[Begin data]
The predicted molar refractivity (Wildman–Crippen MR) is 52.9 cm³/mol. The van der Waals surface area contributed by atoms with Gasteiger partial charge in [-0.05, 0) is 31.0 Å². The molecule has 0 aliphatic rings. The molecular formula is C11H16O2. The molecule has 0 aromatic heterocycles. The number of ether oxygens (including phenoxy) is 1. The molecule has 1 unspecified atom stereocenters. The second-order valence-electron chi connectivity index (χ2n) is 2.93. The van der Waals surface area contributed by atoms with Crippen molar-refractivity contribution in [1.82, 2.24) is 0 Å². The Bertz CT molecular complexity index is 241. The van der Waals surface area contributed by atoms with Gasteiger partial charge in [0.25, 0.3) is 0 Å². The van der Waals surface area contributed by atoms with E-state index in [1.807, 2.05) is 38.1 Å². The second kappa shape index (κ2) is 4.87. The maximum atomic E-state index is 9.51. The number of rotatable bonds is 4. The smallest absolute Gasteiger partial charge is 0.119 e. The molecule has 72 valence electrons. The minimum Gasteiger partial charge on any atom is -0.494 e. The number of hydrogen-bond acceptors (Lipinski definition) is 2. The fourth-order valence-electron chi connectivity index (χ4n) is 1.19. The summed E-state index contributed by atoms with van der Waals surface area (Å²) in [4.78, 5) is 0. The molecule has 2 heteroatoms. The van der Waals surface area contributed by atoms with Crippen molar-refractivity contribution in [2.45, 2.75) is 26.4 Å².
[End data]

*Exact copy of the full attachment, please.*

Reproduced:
The predicted molar refractivity (Wildman–Crippen MR) is 52.9 cm³/mol. The van der Waals surface area contributed by atoms with Gasteiger partial charge in [-0.05, 0) is 31.0 Å². The molecule has 0 aliphatic rings. The molecular formula is C11H16O2. The molecule has 0 aromatic heterocycles. The number of ether oxygens (including phenoxy) is 1. The molecule has 1 unspecified atom stereocenters. The second-order valence-electron chi connectivity index (χ2n) is 2.93. The van der Waals surface area contributed by atoms with Crippen molar-refractivity contribution in [1.82, 2.24) is 0 Å². The Bertz CT molecular complexity index is 241. The van der Waals surface area contributed by atoms with Gasteiger partial charge in [0.25, 0.3) is 0 Å². The van der Waals surface area contributed by atoms with E-state index in [1.807, 2.05) is 38.1 Å². The second kappa shape index (κ2) is 4.87. The maximum atomic E-state index is 9.51. The number of rotatable bonds is 4. The smallest absolute Gasteiger partial charge is 0.119 e. The molecule has 72 valence electrons. The minimum Gasteiger partial charge on any atom is -0.494 e. The number of hydrogen-bond acceptors (Lipinski definition) is 2. The fourth-order valence-electron chi connectivity index (χ4n) is 1.19. The summed E-state index contributed by atoms with van der Waals surface area (Å²) in [4.78, 5) is 0. The molecule has 2 heteroatoms. The van der Waals surface area contributed by atoms with Crippen molar-refractivity contribution in [2.45, 2.75) is 26.4 Å².